|Topic Review (Newest First)|
|03-09-2010 07:38 PM|
Originally Posted by oldironnut View Post
|03-09-2010 06:44 PM|
|oldironnut||Newb here:Often single handed sailing. Other than self tending and less sq. ft. What are the pros and cons of club foot jib.|
|12-28-2009 04:35 PM|
Originally Posted by toastchee View Post
Since putting a traveler on a loose footed sail is tricky, most people use 2 sheets just like a jib does. When you tack, you simply change which sheet you are using. The trouble with this is that you end up with a lot to do between steering, tacking the jib, and tacking the main.
One other caution that I forgot before is that your boat has to be properly shaped to accept the sheeting for a loose footed sail. The sheet now has to lead aft instead of vertically and it has to sheet outboard of centerline. It will not work if the stern does not extend a few feet beyond the clew of the main or if the stern is narrow. Many traditional double ended boats used a loose footed main and a boom on the mizzen because a loose footed mizzen will not work with their hull shape. And this all assumes that the sail is built for being loose footed.
|12-28-2009 03:42 PM|
Originally Posted by klem View Post
|12-28-2009 02:31 PM|
The problem with getting rid of the boom has to do with sail shape. When sailing on the wind, this can be corrected by using the proper sheeting angle but off the wind, you won't be able to get the correct sheeting angle. As you fall off farther, you want to sheet the sail more outboard to keep it from bagging too much and this simply isn't possible. Think of it just like a big genoa. I suppose if you found a compelling reason to try this that you could work out a whisker pole for downwind sailing but at that point you might as well just use a boom.
I have sailed many loose footed traditional vessels and almost all have 2 sheets which is almost as dangerous as having a boom. Some boats with a single sheet lead the sheet to centerline which gives terrible sail trim. A traveler is pretty hard to get to work correctly without a boom although a rigid track one can work. Unless you get a traveler to work, you won't have a self tacking sail anymore.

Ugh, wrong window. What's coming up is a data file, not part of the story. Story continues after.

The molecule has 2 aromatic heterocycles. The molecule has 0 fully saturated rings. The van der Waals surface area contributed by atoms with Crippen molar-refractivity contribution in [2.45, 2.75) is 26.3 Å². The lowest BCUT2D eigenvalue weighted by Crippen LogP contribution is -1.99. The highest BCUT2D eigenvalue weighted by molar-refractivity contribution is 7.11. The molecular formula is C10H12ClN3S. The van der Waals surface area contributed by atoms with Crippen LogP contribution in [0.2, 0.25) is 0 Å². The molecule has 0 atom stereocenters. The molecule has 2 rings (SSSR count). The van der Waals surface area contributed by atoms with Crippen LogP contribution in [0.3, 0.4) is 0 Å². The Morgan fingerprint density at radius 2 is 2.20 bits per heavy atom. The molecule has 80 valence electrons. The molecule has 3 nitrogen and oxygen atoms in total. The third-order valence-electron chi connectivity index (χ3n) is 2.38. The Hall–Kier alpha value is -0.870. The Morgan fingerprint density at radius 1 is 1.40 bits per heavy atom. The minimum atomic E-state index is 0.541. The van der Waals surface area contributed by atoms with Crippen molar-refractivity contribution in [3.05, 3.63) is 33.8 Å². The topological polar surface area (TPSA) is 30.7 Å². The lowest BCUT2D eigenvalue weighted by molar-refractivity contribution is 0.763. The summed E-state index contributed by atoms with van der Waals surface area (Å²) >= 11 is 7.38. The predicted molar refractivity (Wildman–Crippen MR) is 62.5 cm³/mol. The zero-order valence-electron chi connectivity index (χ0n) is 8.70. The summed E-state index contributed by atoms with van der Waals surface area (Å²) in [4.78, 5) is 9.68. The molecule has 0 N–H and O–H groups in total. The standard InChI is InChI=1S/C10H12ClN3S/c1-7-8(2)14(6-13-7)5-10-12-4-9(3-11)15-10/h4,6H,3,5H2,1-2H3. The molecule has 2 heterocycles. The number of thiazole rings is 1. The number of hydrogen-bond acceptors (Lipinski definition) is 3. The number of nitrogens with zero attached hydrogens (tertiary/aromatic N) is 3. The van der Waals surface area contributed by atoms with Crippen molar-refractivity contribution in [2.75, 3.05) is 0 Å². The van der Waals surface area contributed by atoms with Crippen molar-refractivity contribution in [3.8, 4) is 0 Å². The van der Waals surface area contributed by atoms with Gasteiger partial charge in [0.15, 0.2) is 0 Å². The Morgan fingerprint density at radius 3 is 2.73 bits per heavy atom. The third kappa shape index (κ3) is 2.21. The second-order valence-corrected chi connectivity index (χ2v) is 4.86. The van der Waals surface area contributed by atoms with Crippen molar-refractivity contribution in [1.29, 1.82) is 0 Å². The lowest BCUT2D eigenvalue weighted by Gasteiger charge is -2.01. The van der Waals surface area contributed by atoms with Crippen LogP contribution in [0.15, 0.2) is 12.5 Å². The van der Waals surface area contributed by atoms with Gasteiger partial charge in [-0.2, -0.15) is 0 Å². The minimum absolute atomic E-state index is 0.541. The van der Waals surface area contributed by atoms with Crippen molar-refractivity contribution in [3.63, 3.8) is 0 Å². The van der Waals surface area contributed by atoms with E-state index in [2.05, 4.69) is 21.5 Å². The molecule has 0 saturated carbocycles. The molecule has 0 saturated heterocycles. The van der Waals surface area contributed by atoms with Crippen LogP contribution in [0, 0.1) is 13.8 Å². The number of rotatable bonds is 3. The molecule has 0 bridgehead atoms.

|12-28-2009 11:08 AM|
|toastchee||thx all, esp Tager.|
|12-23-2009 10:47 AM|
|tager||The boom gives you greater adjustability, you have an outhaul. Reefing is simplified. Positioning of the mainsheet and traveler is closer to the helmsman. You could rig a sloop without a boom, but it would probably be more of a pain to get your mainsail setting right. In some conditions, you want a loose foot, and others a tight foot. The only way to acheive that without an outhaul is to have an entire traveler-grid instead of a linear traveler. That could become pretty complicated.|
|12-22-2009 09:42 AM|
You hardley ever sail a Hobie dead down wind without a spin. Usually they broad reach. This is thier fastest point of sail so the apparent wind is much farther forwrad than on a 30' sloop.
Keep in mind that loose footed and boomless are two different arrangements. Loose footed mains still have a boom, but the foot is not in a track along the top of the boom. It is only connected at the clew.
|12-21-2009 02:25 PM|
Cats can do it because of their width and speed. Some traditional boats with lug or sprit rigs are boomless. My Dory has a sprit rig that sailed boomless for many years. I added a boom for easier sheeting and better down wind shape. A great advantage of small boats (the dory is <19') is the ability to cheaply experiment with the rig.
The boom transmits much of the drive to the mast. Without it a 30' sloop would need mainsheet winches. It would also change the balance.
|12-21-2009 10:39 AM|
|2Gringos||The rotomolded hobie cats have no booms....|
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